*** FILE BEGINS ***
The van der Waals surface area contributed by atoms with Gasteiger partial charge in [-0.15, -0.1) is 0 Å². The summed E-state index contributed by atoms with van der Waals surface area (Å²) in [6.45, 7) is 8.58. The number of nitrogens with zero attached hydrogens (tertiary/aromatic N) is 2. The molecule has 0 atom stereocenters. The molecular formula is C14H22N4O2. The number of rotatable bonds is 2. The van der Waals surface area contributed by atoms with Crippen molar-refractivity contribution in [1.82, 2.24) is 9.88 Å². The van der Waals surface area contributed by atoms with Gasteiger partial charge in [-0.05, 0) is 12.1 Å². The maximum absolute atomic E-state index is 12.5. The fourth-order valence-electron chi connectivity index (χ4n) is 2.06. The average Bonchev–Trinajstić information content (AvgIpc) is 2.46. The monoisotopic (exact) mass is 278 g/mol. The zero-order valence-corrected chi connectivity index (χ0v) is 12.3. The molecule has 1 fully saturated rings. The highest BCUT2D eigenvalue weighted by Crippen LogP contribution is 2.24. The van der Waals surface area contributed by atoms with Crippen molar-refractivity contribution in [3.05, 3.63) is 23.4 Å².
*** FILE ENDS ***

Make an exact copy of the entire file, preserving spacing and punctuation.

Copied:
The van der Waals surface area contributed by atoms with Gasteiger partial charge in [-0.15, -0.1) is 0 Å². The summed E-state index contributed by atoms with van der Waals surface area (Å²) in [6.45, 7) is 8.58. The number of nitrogens with zero attached hydrogens (tertiary/aromatic N) is 2. The molecule has 0 atom stereocenters. The molecular formula is C14H22N4O2. The number of rotatable bonds is 2. The van der Waals surface area contributed by atoms with Crippen molar-refractivity contribution in [1.82, 2.24) is 9.88 Å². The van der Waals surface area contributed by atoms with Gasteiger partial charge in [-0.05, 0) is 12.1 Å². The maximum absolute atomic E-state index is 12.5. The fourth-order valence-electron chi connectivity index (χ4n) is 2.06. The average Bonchev–Trinajstić information content (AvgIpc) is 2.46. The monoisotopic (exact) mass is 278 g/mol. The zero-order valence-corrected chi connectivity index (χ0v) is 12.3. The molecule has 1 fully saturated rings. The highest BCUT2D eigenvalue weighted by Crippen LogP contribution is 2.24. The van der Waals surface area contributed by atoms with Crippen molar-refractivity contribution in [3.05, 3.63) is 23.4 Å².